This post was last updated on 1 April 2020 to reflect updated guidance from the FCA.
SHORT SELLING REGULATION
During this unprecedented period of disruption, the European Securities and Markets Authority (ESMA) and other national regulators have taken various extraordinary steps to address the risks faced by financial markets in the EU.
In the past week, ESMA has issued a decision amending the notification threshold for net short positions under the EU Short Selling Regulation (SSR), with some local regulators also imposing temporary prohibitions on short selling transactions. While there has not been any change in the way that the underlying legislation operates, the practical impact of these steps will restrict activity in some markets. Firms involved in short selling need to adjust for the increased transparency obligations.
1. ESMA - new short thresholds
On 16 March, ESMA published its decision to lower the threshold at which persons who hold net short positions in companies whose shares are admitted to trading on an EU regulated market must report to national regulators to 0.1% of the issued share capital (down from 0.2%).
This lower threshold applies automatically across all EU countries. It will be in place for three months, although ESMA may extend this. Certain exemptions continue to apply, including:
- net short positions arising from market making and stabilisation activities; and
- net short positions held in shares admitted to trading on an EU regulated market where the principal venue for the trading of the shares is located in a third (ie non-EU) country.
2. National regulators - temporary bans on short selling
In addition to the new EU-wide lowered reporting threshold, national regulators in certain EU jurisdictions have implemented temporary restrictions on any short selling of securities admitted to trading on regulated markets in their jurisdictions (both new and increasing net short positions). A summary table showing the relevant jurisdictions and duration of each prohibition is below:
|Jurisdiction||National regulator public statement||Date prohibition imposed||Prohibition imposed until|
|France||AMF||18 March||16 April|
|Belgium||FSMA||17 March||17 April|
|Spain||CMNV||17 March||17 April|
|Austria||FMA||18 March||18 April|
|Greece||HCMC||17 March||24 April|
|Italy||CONSOB||18 March||18 June|
Generally, those short selling transactions undertaken by market makers are exempt, and special provisions apply to index-related instruments. However, as these prohibitions are applied on a national (not EU-wide basis) firms will need to confirm the scope and application of the bans in each of the relevant jurisdictions (including any subsequent clarificatory guidance which may be published). For example, the FMA in Austria has provided follow-up confirmation that the scope of the prohibition applies to any new individual short sales transactions carried out during temporary restriction, not new overall net short positions. This means that the entering into, creation or increase of any short sale (or any other transaction that has the same effect) is prohibited, regardless of any offsetting long position.
3. Position in the UK
The FCA has applied ESMA’s amendment to the reporting threshold for net short selling positions (i.e. lowered from 0.2% to 0.1%). However, in a statement made by the FCA on 17 March 2020, firms were told to continue to report data in the UK using the previous threshold until further notice, while the FCA made the necessary technological changes in how it receives the data. Since then, the FCA has confirmed that the required changes have been made and that it will be ready to receive notifications at the lower threshold from 6 April 2020. Firms are not required to amend and resubmit notifications submitted to the FCA between 16 March 2020 and 3 April 2020. Firms should make best efforts to report at the lower threshold from 6 April 2020. Firms should contact the FCA if they are unable to amend their systems by this date.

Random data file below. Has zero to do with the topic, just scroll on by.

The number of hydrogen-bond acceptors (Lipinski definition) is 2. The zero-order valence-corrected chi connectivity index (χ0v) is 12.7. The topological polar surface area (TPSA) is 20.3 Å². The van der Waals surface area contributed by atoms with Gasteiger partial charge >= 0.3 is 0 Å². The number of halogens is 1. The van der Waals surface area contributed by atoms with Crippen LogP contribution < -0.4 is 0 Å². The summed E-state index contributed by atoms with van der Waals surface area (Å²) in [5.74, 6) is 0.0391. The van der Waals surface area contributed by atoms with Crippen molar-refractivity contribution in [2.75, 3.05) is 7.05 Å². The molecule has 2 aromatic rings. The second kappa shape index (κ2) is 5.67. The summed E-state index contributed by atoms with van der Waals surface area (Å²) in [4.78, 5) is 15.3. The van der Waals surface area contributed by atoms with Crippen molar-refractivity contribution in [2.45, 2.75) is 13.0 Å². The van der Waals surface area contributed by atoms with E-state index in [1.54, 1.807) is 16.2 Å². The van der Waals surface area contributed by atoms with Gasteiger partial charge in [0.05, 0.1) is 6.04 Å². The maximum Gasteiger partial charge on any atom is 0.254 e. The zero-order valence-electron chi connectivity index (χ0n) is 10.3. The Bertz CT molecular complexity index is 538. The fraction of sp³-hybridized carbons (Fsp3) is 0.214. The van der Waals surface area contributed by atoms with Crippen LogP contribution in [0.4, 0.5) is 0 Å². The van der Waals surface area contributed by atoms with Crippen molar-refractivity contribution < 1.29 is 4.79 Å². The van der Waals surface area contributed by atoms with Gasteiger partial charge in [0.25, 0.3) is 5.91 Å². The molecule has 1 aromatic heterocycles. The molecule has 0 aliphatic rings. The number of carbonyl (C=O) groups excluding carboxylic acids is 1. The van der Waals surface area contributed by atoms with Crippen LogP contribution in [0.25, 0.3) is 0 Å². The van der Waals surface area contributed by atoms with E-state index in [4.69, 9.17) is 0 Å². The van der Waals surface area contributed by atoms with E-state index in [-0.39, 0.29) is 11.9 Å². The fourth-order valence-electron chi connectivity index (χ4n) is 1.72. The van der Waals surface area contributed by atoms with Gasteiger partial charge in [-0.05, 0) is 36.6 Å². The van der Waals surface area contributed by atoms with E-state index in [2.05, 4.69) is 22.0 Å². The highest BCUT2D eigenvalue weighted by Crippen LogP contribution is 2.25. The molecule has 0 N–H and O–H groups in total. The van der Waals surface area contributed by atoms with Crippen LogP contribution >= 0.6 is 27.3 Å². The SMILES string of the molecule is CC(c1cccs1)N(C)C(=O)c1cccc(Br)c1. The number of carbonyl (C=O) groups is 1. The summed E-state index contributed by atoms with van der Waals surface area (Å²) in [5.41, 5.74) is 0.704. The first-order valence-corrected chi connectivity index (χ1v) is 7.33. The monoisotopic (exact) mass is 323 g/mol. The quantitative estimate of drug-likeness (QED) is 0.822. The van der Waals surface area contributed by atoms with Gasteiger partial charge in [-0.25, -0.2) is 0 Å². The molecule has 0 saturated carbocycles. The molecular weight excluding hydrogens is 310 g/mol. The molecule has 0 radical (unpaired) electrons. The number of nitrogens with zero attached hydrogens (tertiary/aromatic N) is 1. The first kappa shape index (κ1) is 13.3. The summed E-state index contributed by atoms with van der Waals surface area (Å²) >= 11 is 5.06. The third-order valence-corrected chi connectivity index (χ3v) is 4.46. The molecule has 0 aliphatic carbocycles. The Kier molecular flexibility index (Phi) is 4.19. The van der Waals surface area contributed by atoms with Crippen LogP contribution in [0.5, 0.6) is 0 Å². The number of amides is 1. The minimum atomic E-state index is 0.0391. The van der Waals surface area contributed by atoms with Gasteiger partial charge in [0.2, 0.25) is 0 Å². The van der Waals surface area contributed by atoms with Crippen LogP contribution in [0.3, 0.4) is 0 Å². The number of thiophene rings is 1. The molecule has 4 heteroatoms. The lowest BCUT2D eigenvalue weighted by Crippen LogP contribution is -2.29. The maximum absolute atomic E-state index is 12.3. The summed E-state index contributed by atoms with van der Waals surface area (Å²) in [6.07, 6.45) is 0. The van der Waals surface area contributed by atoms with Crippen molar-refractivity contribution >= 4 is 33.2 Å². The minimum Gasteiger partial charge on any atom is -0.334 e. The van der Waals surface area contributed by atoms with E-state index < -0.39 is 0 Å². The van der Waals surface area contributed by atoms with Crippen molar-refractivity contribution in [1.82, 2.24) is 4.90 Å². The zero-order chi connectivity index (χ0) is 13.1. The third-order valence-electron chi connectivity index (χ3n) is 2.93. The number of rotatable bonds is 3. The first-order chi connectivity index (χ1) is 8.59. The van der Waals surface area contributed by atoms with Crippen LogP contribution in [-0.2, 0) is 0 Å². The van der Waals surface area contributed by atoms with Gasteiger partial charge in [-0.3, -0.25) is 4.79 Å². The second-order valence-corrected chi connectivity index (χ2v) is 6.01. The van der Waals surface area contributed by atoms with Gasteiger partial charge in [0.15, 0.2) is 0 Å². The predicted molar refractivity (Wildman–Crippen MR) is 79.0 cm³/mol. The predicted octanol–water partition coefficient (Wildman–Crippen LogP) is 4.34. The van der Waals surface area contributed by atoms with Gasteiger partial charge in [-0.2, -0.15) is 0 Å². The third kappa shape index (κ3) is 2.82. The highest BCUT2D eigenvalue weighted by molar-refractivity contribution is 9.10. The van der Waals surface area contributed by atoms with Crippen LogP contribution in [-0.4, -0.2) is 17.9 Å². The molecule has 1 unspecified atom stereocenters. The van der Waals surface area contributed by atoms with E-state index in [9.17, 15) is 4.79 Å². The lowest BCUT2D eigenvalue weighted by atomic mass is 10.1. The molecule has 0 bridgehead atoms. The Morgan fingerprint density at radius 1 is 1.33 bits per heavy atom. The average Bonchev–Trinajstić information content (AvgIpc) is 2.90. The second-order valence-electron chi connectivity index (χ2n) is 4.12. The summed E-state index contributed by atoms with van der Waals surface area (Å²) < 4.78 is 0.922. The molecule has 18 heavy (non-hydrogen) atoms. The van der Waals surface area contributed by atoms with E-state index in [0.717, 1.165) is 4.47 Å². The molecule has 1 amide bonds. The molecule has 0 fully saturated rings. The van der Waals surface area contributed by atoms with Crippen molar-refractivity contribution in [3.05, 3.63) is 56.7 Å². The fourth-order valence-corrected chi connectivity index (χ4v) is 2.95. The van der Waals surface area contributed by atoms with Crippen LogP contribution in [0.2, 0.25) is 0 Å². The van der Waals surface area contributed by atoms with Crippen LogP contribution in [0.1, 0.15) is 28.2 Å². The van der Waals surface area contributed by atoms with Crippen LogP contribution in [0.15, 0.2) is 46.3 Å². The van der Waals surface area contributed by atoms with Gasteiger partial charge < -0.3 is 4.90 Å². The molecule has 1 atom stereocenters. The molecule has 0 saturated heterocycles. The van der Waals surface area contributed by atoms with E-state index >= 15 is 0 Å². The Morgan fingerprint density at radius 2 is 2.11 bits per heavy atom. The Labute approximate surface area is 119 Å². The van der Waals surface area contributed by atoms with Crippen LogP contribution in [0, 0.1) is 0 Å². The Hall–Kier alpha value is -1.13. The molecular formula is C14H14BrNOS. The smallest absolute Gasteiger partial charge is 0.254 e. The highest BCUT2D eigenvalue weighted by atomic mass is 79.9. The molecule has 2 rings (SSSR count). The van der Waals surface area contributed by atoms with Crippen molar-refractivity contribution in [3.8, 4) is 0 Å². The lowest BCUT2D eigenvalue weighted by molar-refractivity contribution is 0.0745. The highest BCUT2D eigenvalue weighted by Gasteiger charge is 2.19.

The FCA has not as yet implemented any specific restrictions on short selling in shares admitted to trading in the UK. In a number of recent statements, the FCA noted that it has never initiated an outright ban on short selling UK shares under SSR, and would set a high bar on imposing any such ban, but could not rule out that this might become appropriate in certain circumstances.
While the FCA’s statements do not suggest that a ban on short selling on shares admitted to UK regulated markets is imminent, firms should continue to monitor regulatory statements on this topic, as changes may be imposed on short notice.
4. Non-EU markets
Firms should note that non-EU markets might have their own short selling reporting requirements/restrictions and monitor these accordingly.
DELAYS TO SECURITIES FINANCING TRANSACTIONS REGULATION (SFTR) REPORTING REQUIREMENTS
ESMA postpones implementation of reporting under SFTR
On 18 March, ESMA postponed the Securities Financing Transactions (SFT) reporting obligation start date from 13 April 2020, in light of COVID-19 disruption on wider implementation projects.
Trade repositories are also not required to be registered by 13 April 2020. All relevant parties (including trade repositories, entities responsible for reporting and investment firms) should be prepared for compliance by 13 July 2020, when the next phase of the reporting regime begins.
 With the exception of imposing a one day ban on certain Spanish and Italian securities following a request from CNMV and CONSOB on 13 March 2020.
The contents of this publication, current at the date of publication set out above, are for reference purposes only. They do not constitute legal advice and should not be relied upon as such. Specific legal advice about your specific circumstances should always be sought separately before taking any action based on this publication.
© Herbert Smith Freehills 2020